* Johnny Cash — Bootleg Vol. II — From Memphis to Hollywood (Columbia/Legacy)
Five years after the release of Personal File comes another two-disc set of rare Johnny Cash material. Bootleg Vol. II — From Memphis to Hollywood (due Feb. 22) spans the prime years of the legend’s career, from his time with the Sun label through his first decade with Columbia. Casual Cash fans might not have a need for such a collection, but hard-core Man in Black followers should enjoy the wealth of demos along with material that was previously unreleased in the United States, such as “Shifting, Whispering Sands,” a duet with Lorne Greene.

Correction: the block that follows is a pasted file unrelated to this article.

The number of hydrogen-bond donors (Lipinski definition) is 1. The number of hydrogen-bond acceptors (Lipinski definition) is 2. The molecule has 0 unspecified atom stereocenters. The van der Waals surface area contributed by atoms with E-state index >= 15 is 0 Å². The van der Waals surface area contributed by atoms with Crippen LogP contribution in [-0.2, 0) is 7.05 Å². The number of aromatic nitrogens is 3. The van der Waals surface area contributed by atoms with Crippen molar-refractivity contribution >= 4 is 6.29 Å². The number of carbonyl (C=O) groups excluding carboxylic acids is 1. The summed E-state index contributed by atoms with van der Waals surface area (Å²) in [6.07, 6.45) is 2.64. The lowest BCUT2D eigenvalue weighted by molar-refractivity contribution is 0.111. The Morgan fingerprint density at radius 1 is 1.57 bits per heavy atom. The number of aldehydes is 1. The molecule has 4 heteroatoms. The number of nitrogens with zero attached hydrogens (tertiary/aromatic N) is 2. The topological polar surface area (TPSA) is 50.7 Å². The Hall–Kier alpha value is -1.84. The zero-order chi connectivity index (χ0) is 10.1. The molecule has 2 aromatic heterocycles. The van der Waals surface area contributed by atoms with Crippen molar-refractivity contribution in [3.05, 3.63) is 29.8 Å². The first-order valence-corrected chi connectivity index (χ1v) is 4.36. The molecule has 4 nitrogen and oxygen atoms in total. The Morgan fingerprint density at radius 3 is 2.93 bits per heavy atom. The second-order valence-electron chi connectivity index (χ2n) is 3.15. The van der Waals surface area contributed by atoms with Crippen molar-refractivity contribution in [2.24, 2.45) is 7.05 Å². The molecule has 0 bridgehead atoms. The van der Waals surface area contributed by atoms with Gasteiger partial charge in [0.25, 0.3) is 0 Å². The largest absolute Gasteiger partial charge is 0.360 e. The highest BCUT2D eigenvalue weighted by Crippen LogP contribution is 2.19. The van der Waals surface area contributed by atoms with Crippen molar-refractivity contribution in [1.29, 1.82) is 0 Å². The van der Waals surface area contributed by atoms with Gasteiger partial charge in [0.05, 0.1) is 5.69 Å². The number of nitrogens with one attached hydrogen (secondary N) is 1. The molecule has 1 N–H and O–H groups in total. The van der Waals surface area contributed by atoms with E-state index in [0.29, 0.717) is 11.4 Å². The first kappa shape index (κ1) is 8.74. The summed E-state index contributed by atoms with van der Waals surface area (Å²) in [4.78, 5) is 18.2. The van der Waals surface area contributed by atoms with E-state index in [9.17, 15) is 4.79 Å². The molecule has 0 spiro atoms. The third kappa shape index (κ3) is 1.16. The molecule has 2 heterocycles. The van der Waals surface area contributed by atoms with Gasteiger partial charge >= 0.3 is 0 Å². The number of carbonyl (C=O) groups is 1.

* The Droves — Out of Herself (Eastern Spurs)
Often heavy but never metallic, explosive yet also very intimate, the dynamic and diverse debut by the Brooklyn, N.Y.-based band The Droves is packed with crafty twists and turns. There’s a controlled tension that weaves its way throughout the album, and with a stockpile of great songs (“Mackenzie,” “Plexi and Tandem,” “Sheila” and “Then They Were Three” among them), Out of Herself is an early best-of-2011 entry.
* John Shipe — Villain (Involushun Records)
There’s an old saying (and a great Willie Dixon-penned song) that says you can’t judge a book by its cover. Anyone who looks at the front of John Shipe‘s Villain (out now) and decides not to take the California-based singer/songwriter seriously would be making a serious mistake. Shipe shows a knack for clever lyrics, and he has a warm, pleasant vocal delivery that’s reminiscent of Michael Penn. Highlights include “Love Belongs to Everyone” and “What Right Do We Have to Fall in Love?”
— By Chris M. Junior